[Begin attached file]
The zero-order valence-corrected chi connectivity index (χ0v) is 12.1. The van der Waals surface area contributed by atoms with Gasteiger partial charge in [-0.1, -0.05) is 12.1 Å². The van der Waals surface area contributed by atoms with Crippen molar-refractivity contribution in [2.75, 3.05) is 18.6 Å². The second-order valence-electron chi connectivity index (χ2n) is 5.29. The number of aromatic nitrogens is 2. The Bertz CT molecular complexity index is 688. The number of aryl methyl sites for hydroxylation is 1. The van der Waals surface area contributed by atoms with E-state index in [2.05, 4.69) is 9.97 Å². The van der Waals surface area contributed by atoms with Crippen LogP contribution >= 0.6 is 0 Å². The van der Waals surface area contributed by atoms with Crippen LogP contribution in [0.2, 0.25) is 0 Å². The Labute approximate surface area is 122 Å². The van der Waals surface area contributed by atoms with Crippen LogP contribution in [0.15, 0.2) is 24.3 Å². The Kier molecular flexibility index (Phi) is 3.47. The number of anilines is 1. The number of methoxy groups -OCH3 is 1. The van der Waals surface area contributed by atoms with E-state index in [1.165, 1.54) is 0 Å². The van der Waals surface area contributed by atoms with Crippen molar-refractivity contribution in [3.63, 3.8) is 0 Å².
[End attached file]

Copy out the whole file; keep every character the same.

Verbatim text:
The zero-order valence-corrected chi connectivity index (χ0v) is 12.1. The van der Waals surface area contributed by atoms with Gasteiger partial charge in [-0.1, -0.05) is 12.1 Å². The van der Waals surface area contributed by atoms with Crippen molar-refractivity contribution in [2.75, 3.05) is 18.6 Å². The second-order valence-electron chi connectivity index (χ2n) is 5.29. The number of aromatic nitrogens is 2. The Bertz CT molecular complexity index is 688. The number of aryl methyl sites for hydroxylation is 1. The van der Waals surface area contributed by atoms with E-state index in [2.05, 4.69) is 9.97 Å². The van der Waals surface area contributed by atoms with Crippen LogP contribution >= 0.6 is 0 Å². The van der Waals surface area contributed by atoms with Crippen LogP contribution in [0.2, 0.25) is 0 Å². The Labute approximate surface area is 122 Å². The van der Waals surface area contributed by atoms with Crippen LogP contribution in [0.15, 0.2) is 24.3 Å². The Kier molecular flexibility index (Phi) is 3.47. The number of anilines is 1. The number of methoxy groups -OCH3 is 1. The van der Waals surface area contributed by atoms with E-state index in [1.165, 1.54) is 0 Å². The van der Waals surface area contributed by atoms with Crippen molar-refractivity contribution in [3.63, 3.8) is 0 Å².